Eastern Iranian is thought to have separated from Western Iranian in the course of the later 2nd millennium BC, and was possibly located at the Yaz culture.
With Greek presence in Central Asia, some of the easternmost of these languages were recorded in their Middle Iranian stage (hence the "Eastern" classification), while almost no records of the Scytho-Sarmatian continuum stretching from Kazakhstan west across the Pontic steppe to Ukraine have survived.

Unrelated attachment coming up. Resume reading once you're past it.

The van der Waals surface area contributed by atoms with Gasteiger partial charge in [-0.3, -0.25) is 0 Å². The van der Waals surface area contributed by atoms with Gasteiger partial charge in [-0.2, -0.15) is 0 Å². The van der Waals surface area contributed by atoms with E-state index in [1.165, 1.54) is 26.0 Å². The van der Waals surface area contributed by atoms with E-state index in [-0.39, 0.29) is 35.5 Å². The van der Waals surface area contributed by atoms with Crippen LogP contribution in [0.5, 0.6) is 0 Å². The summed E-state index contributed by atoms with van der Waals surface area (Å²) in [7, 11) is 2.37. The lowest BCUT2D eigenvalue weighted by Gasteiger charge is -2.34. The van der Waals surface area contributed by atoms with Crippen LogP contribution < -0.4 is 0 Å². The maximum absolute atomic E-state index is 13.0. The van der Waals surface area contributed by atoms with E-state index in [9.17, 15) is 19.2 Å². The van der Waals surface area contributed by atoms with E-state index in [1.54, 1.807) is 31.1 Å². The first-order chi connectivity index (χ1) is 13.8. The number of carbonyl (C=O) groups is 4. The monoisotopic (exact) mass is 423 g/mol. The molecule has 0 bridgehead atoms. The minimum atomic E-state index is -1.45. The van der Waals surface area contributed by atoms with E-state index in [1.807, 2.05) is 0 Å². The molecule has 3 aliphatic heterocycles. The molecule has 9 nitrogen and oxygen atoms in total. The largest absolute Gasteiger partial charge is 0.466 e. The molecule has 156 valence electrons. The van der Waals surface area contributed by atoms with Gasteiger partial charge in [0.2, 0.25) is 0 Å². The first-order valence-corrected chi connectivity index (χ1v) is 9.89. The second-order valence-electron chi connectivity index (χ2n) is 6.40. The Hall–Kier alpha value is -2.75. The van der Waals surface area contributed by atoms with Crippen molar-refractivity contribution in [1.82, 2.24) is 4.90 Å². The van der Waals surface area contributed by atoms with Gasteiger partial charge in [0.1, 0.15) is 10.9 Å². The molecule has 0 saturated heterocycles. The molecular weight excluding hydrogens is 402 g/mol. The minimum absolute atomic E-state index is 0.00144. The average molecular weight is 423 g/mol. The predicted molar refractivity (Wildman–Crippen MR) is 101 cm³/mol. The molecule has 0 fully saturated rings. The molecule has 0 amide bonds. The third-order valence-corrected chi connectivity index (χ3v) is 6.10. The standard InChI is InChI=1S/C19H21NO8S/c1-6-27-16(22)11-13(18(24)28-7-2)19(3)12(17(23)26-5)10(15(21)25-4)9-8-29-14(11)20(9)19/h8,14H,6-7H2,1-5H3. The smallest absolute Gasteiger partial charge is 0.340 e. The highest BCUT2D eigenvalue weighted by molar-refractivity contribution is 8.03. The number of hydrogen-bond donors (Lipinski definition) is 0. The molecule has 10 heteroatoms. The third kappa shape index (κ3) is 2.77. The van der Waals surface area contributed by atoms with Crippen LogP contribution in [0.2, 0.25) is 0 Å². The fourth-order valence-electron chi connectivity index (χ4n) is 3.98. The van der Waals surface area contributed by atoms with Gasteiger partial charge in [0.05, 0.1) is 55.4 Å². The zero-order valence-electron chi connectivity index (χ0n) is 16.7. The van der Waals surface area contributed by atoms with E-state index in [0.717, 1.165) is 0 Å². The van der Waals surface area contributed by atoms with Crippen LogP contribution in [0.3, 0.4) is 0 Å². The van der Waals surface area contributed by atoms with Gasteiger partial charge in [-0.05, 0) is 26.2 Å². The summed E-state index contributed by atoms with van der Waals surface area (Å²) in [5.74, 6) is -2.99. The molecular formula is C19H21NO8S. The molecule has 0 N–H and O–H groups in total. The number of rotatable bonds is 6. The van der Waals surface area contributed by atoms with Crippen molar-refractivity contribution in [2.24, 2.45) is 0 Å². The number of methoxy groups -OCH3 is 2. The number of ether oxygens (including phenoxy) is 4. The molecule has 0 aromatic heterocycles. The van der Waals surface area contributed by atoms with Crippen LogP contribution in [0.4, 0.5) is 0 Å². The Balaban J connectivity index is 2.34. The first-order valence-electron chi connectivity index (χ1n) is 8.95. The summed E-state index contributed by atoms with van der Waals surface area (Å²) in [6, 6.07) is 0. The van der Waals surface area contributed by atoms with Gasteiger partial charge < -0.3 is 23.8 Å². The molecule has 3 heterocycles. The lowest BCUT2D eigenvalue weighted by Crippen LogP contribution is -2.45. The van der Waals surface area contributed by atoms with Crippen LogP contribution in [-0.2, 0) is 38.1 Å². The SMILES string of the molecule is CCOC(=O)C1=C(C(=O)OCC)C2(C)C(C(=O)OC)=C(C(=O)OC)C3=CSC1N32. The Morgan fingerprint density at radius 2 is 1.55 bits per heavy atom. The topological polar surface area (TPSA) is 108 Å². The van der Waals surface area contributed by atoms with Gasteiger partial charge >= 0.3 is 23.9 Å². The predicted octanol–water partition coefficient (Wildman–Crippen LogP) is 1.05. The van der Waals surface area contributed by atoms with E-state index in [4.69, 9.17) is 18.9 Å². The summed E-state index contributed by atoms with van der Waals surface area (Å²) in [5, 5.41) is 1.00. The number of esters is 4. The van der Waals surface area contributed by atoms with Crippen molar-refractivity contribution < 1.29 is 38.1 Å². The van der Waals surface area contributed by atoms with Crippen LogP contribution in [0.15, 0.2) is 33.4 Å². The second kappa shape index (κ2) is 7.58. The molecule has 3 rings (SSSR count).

Middle Persian/Dari spread around the Oxus River region, Afghanistan, and Khorasan after the Arab conquests and during Islamic-Arab rule. The replacement of the Pahlavi script with the Arabic script in order to write the Persian language was done by the Tahirids in 9th century Khorasan. The Persian Dari language spread and led to the extinction of Eastern Iranic languages like Bactrian, Khorezmian with only a tiny amount of Sogdian descended Yaghnobi speakers remaining among the now Persian speaking Tajik population of Central Asia, due to the fact that the Arab-Islamic army which invaded Central Asia also included some Persians who later governed the region like the Samanids. Persian was rooted into Central Asia by the Samanids.